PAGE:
Saturday, September 26, 2015

Part 1: Autumn in Singapore: Of Haze and Mooncakes

The view of trees & buildings from office window. #nofilter
Autumn has come to Singapore, and the change of "seasons" brings pluses and minuses.

One of the things I miss terribly about Buffalo are the very distinct seasons. This time of year, you can feel a crispness growing in the air; this time of year in Buffalo, you can smell winter approaching in the dying leaves and sweet apple cider.

In equatorial Singapore, summer is eternal, but there are nuanced changes that one can note.

This is the time of year that Indonesia burns off the old fields to ready them for new crops. The smoke from the fires blows over Singapore and Malaysia, where it settles in like a blanket. 


An early afternoon at the Bayfront. Within two hours the skyline was a ghostly silhouette.


Stylin'.
It's labeled "haze," which can cause a misconception, especially in countries removed from the situation, that it is simply urban smog caused by over population of cars and factories. But the truth is that it's smoke. The fine particles that get in the air can only be blocked out by special respirators (N95 masks), and Singapore tracks the haze like we Buffalonians might track snowfall - in fact, they have a unit of measurement called the PSI, or Pollutant Standards Index, which is tracked in 1-hour, 3-hour and 24-hour increments. When it reaches an "unhealthy" level, school may be cancelled for children.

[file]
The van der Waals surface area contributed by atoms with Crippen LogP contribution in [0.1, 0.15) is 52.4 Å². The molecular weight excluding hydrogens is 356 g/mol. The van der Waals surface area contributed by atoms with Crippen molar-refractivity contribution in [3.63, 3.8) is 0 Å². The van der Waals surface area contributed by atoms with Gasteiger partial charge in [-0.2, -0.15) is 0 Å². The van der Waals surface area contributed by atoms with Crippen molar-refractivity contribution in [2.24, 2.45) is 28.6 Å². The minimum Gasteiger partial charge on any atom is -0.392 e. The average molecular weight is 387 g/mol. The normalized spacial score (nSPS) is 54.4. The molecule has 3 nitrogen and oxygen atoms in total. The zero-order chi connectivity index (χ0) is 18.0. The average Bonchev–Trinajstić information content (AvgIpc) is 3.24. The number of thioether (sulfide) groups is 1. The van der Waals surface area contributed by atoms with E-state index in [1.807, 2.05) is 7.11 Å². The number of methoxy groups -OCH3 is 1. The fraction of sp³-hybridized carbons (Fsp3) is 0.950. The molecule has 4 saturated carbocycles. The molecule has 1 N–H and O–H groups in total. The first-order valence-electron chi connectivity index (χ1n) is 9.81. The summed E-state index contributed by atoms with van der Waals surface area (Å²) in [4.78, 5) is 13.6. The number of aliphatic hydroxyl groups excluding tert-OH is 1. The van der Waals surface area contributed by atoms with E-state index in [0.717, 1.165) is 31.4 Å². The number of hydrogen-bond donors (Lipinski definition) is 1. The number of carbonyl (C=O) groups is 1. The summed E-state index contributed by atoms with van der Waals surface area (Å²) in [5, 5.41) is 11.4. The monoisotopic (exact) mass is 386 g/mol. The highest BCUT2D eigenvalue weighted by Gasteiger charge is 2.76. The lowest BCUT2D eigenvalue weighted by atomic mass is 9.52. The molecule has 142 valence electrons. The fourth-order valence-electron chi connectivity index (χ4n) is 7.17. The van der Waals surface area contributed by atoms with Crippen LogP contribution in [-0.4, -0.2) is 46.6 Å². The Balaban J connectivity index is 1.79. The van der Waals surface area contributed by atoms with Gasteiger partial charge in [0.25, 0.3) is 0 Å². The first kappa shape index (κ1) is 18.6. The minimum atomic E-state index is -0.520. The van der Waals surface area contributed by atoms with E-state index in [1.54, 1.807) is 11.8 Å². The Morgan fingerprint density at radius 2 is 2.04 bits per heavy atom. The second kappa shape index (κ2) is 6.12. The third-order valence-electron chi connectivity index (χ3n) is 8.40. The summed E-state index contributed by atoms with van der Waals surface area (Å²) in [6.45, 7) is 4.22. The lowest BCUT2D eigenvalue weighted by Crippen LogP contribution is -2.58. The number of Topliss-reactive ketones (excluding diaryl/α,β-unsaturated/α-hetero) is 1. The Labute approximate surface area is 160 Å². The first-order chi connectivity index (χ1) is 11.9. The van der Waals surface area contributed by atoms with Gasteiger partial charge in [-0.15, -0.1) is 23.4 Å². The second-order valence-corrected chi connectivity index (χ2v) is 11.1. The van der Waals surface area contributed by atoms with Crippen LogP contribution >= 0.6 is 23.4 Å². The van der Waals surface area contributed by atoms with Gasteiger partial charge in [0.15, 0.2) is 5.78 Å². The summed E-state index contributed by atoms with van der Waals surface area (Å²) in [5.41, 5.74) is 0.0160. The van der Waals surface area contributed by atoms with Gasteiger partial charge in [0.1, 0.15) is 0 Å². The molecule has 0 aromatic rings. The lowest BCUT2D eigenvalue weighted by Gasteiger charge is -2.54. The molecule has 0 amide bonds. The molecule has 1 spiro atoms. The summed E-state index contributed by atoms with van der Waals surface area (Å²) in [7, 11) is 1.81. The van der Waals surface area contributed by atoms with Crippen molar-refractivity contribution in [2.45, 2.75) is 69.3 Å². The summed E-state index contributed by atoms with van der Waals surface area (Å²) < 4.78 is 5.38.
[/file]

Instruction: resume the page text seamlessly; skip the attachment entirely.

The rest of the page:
The entire situation, as you might imagine, is a touchy geopolitical issue among these nations. It's as much a question of economics as anything else: slash-and-burn methods are the fastest, cheapest, and most effective. This article from the BBC is concise yet informative.

The interesting thing about the haze is that it's very comparative, to me, to Buffalo's sudden snowfalls. Just as you can set out in the morning to clear skies and roads only to be hit by a sudden storm in the afternoon, so the haze can also seem to creep in without notice. 


Sunrise and sunset present a pink marble of a sun. 
Taken at neighboring Ngee Ann Poly university.
On Tuesday morning, the haze was only faintly visible, with just a slight smokey smell to the air. By the afternoon, as I walked to my 3:30 class, I could not clearly see the end of the long, open-air corridor. My eyes burned, and I held my breath, and was relieved to get into the air conditioned class room. Now, I keep a mask in my bag like one keeps an umbrella. The mask is extremely efficient in filtering out those fine particles - I can't even smell the smoke when I'm wearing it - but it also makes breathing more difficult as every breath your lungs pull in is being filtered through layers of mesh. 

Suffice it to say, I've stayed indoors a lot this fall! ...But, as they say, the sun will come out tomorrow... Until then...

Stay tuned for a brighter sign of autumn in Singapore: MOONCAKES!

4 comments:

Cheah Chay Tiong said...

lovely post amidst the haze!

Amanda Lohiser said...

Thanks, Cheah! I promise, the mooncake post will be much lovelier! =)

Amber said...

This is so true and definitely representative of the problems we face every year when the air quality gets poor~ But we complain (like Singaporeans) and get by anyway! Missing your class and your morning coffee driven lectures!

See you around school Amanda!

Amanda Lohiser said...

Thanks, Amber! Yeah, it's an adventure, isn't it?! Feel free to crash my classes any time - just come up front before class starts to say hey and let me know you're hanging out - any time! =)

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